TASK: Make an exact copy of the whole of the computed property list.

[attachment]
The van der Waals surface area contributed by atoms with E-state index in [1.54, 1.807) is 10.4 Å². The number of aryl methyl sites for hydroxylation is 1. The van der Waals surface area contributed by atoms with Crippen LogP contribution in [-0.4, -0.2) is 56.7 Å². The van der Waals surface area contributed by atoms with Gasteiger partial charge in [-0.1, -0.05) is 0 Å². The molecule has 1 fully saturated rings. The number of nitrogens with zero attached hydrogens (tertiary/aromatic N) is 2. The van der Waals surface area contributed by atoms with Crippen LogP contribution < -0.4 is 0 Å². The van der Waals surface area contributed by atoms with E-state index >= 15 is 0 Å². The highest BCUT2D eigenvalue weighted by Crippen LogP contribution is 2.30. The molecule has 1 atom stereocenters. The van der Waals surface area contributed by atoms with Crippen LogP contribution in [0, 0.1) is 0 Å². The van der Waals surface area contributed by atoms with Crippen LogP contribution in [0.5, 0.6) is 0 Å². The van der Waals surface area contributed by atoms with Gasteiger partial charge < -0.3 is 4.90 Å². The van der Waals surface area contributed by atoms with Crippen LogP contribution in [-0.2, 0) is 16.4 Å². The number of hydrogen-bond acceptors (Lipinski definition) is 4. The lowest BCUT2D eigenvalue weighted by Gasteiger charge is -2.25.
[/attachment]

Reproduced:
The van der Waals surface area contributed by atoms with E-state index in [1.54, 1.807) is 10.4 Å². The number of aryl methyl sites for hydroxylation is 1. The van der Waals surface area contributed by atoms with Crippen LogP contribution in [-0.4, -0.2) is 56.7 Å². The van der Waals surface area contributed by atoms with Gasteiger partial charge in [-0.1, -0.05) is 0 Å². The molecule has 1 fully saturated rings. The number of nitrogens with zero attached hydrogens (tertiary/aromatic N) is 2. The van der Waals surface area contributed by atoms with Crippen LogP contribution < -0.4 is 0 Å². The van der Waals surface area contributed by atoms with E-state index >= 15 is 0 Å². The highest BCUT2D eigenvalue weighted by Crippen LogP contribution is 2.30. The molecule has 1 atom stereocenters. The van der Waals surface area contributed by atoms with Crippen LogP contribution in [0, 0.1) is 0 Å². The van der Waals surface area contributed by atoms with Crippen LogP contribution in [0.5, 0.6) is 0 Å². The van der Waals surface area contributed by atoms with Gasteiger partial charge < -0.3 is 4.90 Å². The van der Waals surface area contributed by atoms with Crippen LogP contribution in [-0.2, 0) is 16.4 Å². The number of hydrogen-bond acceptors (Lipinski definition) is 4. The lowest BCUT2D eigenvalue weighted by Gasteiger charge is -2.25.